Help me make my thighs as good as my calves
March 18, 2015 7:15 AM   Subscribe

I have great calves; they are strong, muscular, and well-defined. I have an okay butt. I do NOT have great thighs. What can I do to make my thighs stronger and, if possible, leaner?

I'd like my thighs to be toned, not bulky. I'm working on overall weight reduction, but I'd also like to make my thighs in particular more muscular.

I'm looking for three types of ideas:

1) Specific exercises I can do, ideally that aren't too hard on my knees (not just squats -- they make my knees kind of achy).

2) Anything I can do surreptitiously while sitting in a chair at work in a room with another person (flexing, lifting my legs a bit off the chair, whatever). The more specific the better for this -- "squeeze for x seconds y times" is more helpful to me than "flex your legs".

3) Miscellaneous helpful stuff, especially ways to work more thigh exercise into activities I already do. For example, I walk a lot -- if I lift my legs higher, will that help my thighs? Are there ways I can modify how I walk/climb stairs/stand up/whatever that will make my thighs tighter, even incrementally?

Thank you for any suggestions you might have!
posted by Mrs. Pterodactyl to Health & Fitness (13 answers total) 17 users marked this as a favorite
 
Can you bike? That'll make a big difference pretty quick.
posted by something something at 7:25 AM on March 18, 2015 [4 favorites]


I have a similar lower-body build, and took up spinning for cardio reasons. After a couple weeks of going once a week, my thighs have become much, much stronger (though not leaner), and my butt is going from "okay" to "pretty damn awesome."
posted by joyceanmachine at 7:36 AM on March 18, 2015 [1 favorite]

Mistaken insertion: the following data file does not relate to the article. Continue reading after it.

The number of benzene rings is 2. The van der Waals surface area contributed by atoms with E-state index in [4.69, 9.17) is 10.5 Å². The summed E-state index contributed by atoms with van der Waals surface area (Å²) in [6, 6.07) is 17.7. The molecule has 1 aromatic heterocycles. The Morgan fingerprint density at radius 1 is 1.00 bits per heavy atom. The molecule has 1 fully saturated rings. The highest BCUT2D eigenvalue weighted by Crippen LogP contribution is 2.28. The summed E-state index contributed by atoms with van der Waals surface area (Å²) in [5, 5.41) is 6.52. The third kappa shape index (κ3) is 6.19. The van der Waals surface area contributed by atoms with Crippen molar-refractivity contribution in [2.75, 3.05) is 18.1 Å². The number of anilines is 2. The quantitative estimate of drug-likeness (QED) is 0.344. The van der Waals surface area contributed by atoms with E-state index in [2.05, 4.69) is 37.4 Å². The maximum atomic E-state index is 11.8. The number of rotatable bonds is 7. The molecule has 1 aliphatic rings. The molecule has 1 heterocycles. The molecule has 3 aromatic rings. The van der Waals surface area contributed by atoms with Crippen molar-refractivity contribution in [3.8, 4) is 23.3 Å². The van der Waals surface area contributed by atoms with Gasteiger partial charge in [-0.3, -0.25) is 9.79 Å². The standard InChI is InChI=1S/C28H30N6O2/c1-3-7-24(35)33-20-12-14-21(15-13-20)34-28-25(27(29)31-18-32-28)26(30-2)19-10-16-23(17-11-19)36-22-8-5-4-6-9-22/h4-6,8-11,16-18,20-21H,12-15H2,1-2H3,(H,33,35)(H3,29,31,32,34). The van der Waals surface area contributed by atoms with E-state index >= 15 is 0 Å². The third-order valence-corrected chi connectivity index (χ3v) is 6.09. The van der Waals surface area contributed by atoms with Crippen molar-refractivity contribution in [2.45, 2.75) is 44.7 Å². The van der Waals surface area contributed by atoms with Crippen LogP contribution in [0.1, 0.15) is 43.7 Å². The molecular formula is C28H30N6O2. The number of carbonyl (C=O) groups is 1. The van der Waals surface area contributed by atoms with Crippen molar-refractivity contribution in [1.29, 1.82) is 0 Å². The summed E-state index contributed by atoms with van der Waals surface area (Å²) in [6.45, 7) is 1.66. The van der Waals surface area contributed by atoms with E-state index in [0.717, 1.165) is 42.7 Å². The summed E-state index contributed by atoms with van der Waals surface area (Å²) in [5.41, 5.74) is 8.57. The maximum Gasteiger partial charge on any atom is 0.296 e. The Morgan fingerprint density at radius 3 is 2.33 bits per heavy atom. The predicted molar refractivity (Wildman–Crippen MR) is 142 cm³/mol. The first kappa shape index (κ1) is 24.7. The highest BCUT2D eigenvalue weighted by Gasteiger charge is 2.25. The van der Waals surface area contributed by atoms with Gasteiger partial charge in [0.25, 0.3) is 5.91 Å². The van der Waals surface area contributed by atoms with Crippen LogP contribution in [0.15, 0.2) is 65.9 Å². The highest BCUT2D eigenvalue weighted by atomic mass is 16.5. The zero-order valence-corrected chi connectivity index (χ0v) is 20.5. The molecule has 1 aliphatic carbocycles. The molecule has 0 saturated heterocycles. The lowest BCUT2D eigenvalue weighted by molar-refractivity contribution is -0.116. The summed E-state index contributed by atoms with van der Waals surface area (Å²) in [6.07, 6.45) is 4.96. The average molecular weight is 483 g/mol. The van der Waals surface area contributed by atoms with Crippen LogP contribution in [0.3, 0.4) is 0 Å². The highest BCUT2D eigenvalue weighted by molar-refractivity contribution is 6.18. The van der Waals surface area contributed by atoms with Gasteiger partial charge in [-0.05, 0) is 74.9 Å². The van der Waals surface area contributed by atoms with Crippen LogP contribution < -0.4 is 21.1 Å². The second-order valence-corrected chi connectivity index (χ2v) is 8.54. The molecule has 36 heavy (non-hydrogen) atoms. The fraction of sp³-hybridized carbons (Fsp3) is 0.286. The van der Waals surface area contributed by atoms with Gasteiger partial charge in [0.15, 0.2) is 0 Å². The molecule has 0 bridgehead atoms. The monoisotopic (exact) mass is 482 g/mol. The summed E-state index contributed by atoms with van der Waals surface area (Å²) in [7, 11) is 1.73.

Anecdotal, but adding uphill workouts has given me some hamstrings that I didn't know were there or possible, and helped elongated them (or at least look more elongated). Adding some hills to my running workouts, or walking uphill on the treadmill (I like to do intervals, and worked myself up to maxing it out for a few minutes). The trick is you can't hold on to anything or any railing, as it reduces the effort from your legs. If you feel the need to hold on to the treadmill, slow it down. Great low-impact workout, but continue to test your incline limits.
posted by raztaj at 7:50 AM on March 18, 2015 [2 favorites]


I know barre is all the rage around here right now, and anecdotal evidence from my coworkers says it's a good place to start. I would take a single teacher-led class to get started and see if you like it and whether your knees can handle it - I know a studio in Arlington offers it, and there's probably others closer to you. My most enthusiastic coworker does it at home now with a video and a chair, so you can definitely keep cost down. I took one class and decided against working it into my routine right now because I wanted a more upper-body focus, but it's definitely intense and more nuanced than just squats.